CHANG-DAE: A metaphor? Is that some kind of a skin disease? Is that contagious?
YEON-AHM: (laughing) Yes. A metaphor is very, very contagious.
CHANG-DAE: That explains the itching I’ve been getting. Damn. Let’s practice. Now, neigh, like a horse!
(GUH-BOH brings MAHN-MAHN into CHANG-DAE’s house along the rope.)
MAHN-MAHN: No. I said, no!
GUH-BOH: Shhhh. Quiet!
(CHANG-DAE feels their presence and hurriedly gags YEON-AHM.)
CHANG-DAE: Who’s there?
GUH-BOH: It’s me, Guh-Boh.
CHANG-DAE: What are you doing here? What if someone sees you?
GUH-BOH: I came to see master Yeon-Ahm.
CHANG-DAE: Mee-joong no longer talks.
GUH-BOH: I heard it all.
CHANG-DAE: Heard what?
GUH-BOH: Your conversation.
CHANG-DAE: Watch your mouth.
GUH-BOH: Don’t worry about it. I’m on master Yeon-Ahm’s side. (seeing YEON-AHM in gags) Oh, putting a gag on honorable master Yeon-Ahm! What a shame…
CHANG-DAE: Don’t touch her.
(GUH-BOH un-gags YEON-AHM.)
CHANG-DAE: Alright. What is it? This late?
GUH-BOH: I can’t take it any longer.
CHANG-DAE: Take what?
GUH-BOH: Master Yeon-Ahm is right. Our village is rotten to the core. We are turning into living skeletons here. So, I’m leaving.
CHANG-DAE: Leaving? You, too, Mahn-Mahn?
MAHN-MAHN: This is the first I’ve heard of it.
GUH-BOH: (To YEON-AHM) Master, please help us. You know the way out. Please help us out of here. Take us to the birches, a place just for Mahn-Mahn and me.
CHANG-DAE: Don’t be a baby and go back home.
GUH-BOH: Don’t treat me like a child. I thought this village was the whole world. That is, until I met master Yeon-Ahm. I saw Mahn-Mahn as nothing more than what she did here. But everything changed since I met master Yeon-Ahm. She opened up my eyes to the world beyond this village, made me see Mahn-Mahn’s pain, and that pain made me realize how much I loved her! That’s it! I got it! Love! I love Mahn-Mahn! I cannot leave her like this.
MAHN-MAHN: But I want you to leave me like this. Like you used to.
GUH-BOH: How is that possible? I love you!
MAHN-MAHN: Love? I don’t understand that word, but it’s driving me crazy.
GUH-BOH: Me, too.
MAHN-MAHN: Then why are you doing this to us?
MAHN-MAHN: You love me because I’m going crazy? I was fine before you loved me.
GUH-BOH: Do you feel crazy now?
MAHN-MAHN: I think so.
GUH-BOH: So do I! Mahn-Mahn! You’re doing it to me. Am I doing it to you?
MAHN-MAHN: Well. Not exactly. No.
GUH-BOH: What? How come?
MAHN-MAHN: (looking into YEON-AHM’s eyes) It’s gone.
GUH-BOH: What is?
MAHN-MAHN: My favorite part.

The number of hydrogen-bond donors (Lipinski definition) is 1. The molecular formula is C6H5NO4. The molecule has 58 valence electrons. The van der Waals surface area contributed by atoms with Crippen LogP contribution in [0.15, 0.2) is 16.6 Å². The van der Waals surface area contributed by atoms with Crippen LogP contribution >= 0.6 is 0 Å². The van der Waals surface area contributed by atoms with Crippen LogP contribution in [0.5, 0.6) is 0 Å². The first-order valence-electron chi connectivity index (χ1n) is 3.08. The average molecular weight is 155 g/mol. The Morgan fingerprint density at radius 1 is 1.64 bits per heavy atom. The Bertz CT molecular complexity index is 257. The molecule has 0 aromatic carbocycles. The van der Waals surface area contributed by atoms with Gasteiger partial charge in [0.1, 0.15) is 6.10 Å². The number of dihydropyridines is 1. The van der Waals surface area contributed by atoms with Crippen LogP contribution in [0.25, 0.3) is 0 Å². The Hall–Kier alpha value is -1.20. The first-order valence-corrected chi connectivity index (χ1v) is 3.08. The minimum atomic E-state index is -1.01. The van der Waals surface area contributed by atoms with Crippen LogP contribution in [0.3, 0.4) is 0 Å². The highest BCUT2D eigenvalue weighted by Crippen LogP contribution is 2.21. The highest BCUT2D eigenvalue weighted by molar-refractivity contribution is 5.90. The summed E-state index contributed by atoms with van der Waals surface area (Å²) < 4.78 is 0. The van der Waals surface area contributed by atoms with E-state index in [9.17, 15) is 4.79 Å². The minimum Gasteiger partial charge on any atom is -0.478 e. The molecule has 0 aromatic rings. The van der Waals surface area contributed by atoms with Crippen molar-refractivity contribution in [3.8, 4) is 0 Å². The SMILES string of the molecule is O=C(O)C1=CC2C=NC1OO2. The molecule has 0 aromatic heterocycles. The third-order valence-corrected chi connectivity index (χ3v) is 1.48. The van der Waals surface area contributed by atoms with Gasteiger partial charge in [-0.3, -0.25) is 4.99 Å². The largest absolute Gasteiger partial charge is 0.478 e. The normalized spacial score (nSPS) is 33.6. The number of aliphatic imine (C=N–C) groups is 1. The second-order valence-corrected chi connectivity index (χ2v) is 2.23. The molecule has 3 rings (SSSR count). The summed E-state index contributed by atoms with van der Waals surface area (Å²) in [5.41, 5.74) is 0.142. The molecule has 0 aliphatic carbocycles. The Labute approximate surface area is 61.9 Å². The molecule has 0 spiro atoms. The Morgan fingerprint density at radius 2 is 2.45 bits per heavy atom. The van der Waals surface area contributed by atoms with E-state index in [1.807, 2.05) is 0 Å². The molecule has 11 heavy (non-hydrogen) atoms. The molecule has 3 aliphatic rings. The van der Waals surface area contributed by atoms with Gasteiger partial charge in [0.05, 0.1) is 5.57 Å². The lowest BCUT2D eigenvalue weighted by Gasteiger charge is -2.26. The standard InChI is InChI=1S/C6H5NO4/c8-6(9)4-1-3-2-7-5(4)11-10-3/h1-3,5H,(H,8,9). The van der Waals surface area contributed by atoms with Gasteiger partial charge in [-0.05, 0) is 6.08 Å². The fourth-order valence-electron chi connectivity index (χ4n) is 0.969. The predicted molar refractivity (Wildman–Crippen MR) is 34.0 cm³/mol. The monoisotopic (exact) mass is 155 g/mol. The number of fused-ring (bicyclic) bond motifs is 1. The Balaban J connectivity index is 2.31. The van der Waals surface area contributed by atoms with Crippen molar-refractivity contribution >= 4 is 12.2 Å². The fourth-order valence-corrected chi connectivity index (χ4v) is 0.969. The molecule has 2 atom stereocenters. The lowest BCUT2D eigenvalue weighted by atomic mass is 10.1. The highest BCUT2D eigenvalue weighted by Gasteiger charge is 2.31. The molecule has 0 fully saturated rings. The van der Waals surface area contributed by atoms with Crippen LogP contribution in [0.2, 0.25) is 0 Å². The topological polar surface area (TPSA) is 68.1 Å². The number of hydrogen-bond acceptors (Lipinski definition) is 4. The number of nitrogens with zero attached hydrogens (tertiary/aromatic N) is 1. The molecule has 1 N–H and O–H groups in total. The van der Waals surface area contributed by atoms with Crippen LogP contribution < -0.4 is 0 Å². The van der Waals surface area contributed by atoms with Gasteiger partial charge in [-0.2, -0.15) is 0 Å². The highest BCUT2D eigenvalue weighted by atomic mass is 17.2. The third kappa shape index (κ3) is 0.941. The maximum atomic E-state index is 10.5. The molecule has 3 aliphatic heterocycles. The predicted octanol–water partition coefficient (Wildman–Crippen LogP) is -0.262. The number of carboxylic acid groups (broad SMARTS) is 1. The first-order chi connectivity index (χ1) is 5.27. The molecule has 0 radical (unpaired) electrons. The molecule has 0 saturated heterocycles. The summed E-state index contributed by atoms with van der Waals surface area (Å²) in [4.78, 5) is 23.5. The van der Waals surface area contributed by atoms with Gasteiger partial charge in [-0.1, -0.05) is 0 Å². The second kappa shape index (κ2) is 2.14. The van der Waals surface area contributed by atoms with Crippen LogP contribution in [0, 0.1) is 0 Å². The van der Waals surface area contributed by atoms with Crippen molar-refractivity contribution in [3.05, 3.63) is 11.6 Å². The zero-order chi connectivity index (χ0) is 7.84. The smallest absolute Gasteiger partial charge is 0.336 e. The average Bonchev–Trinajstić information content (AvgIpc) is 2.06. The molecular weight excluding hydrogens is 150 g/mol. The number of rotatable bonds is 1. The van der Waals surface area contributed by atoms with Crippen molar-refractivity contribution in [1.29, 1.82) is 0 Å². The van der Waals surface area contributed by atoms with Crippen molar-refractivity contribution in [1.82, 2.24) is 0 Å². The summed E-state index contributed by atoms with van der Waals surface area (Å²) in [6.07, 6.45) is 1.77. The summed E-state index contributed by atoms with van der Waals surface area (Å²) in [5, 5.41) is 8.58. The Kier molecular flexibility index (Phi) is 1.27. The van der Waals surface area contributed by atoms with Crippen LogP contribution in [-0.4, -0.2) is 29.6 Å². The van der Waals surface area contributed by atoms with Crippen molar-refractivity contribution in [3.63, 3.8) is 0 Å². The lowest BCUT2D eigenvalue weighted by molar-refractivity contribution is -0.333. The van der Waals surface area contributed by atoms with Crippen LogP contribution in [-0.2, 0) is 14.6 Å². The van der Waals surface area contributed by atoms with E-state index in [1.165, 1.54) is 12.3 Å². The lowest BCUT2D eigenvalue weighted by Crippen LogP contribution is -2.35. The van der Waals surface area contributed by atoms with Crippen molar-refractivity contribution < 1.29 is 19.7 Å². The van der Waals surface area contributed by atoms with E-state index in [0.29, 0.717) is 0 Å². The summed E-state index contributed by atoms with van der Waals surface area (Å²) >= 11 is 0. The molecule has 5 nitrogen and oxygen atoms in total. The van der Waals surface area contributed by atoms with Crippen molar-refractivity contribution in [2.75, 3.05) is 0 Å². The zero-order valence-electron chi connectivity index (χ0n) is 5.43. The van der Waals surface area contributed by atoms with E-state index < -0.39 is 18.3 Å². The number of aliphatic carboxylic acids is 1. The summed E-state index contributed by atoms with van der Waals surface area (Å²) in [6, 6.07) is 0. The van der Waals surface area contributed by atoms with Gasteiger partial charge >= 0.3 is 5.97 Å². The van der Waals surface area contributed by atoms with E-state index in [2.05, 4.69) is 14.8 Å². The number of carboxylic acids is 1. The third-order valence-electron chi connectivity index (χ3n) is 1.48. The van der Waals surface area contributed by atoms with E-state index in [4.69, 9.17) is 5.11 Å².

GUH-BOH: What is it?
MAHN-MAHN: Mee-Joong’s eyes.
CHANG-DAE: Mee-Joong’s eyes? They’re right there.
MAHN-MAHN: No! They’re not the same!
GUH-BOH: You don’t see me as your…?
MAHN-MAHN: Sorry. But I really can’t go with you.
(MAHN-MAHN exits along the rope.)
GUH-BOH: What? (looking into YEON-AHM’s eyes) What did you do to my Mahn-Mahn? I thought I could trust you. (running outside) Mahn-Mahn! (turning to YEON-AHM) How can you do this to me? Mahn-Mahn?
(GUH-BOH and MAHN-MAHN vanish into darkness.)
CHANG-DAE: My, my, my…Mahn-Mahn is right. This is all your fault. You don’t talk, and everything will be fine.
YEON-AHM: I wish I could, but I can’t neigh like a horse.
CHANG-DAE: That’s why you have to practice. There’s no time to lose. The sandstorm will pass by soon. Before that happens, you have to prove to the village that you are indeed a horse. That is, if you want to live.
YEON-AHM: Is that really necessary? What about learning from that kid and getting out of here? Yes. Let’s get out of here right now.
CHANG-DAE: Out in this sandstorm, with a deranged horse like you? We’ll get lost on our first step out of this village.
YEON-AHM: Even better. We’ll take the road less taken.
YEON-AHM: Isn’t that what you wanted?
CHANG-DAE: Shit! But we can’t leave now. Let’s leave after the sandstorm passes! But we have to survive until then.
YEON-AHM: So much ado about a talking horse…Alright. Like you say, I won’t utter a word. And I’ll practice the neigh.
CHANG-DAE: That’s more like it.
YEON-AHM: Show me the proper respect.
CHANG-DAE: What? You clueless beast. You’re a horse, and I’m your owner.
YEON-AHM: Wrong. I’m your master, and you’re my stable boy.
CHANG-DAE: Don’t stretch yourself. Just because you can talk doesn’t make you human.
YEON-AHM: Look, kid. How many times have I told you that there is always more than what you see? Can you carry your own house on a pilgrimage?
CHANG-DAE: Where did that come from?
YEON-AHM: The same principle applies to the body. Once a piece of wood is burnt up, the fire moves on to the next piece of wood. That piece of wood can become an oak tree, a pine tree, or an empress tree. Though I am stuck in the body of a horse, the principle that I am your master stays the same.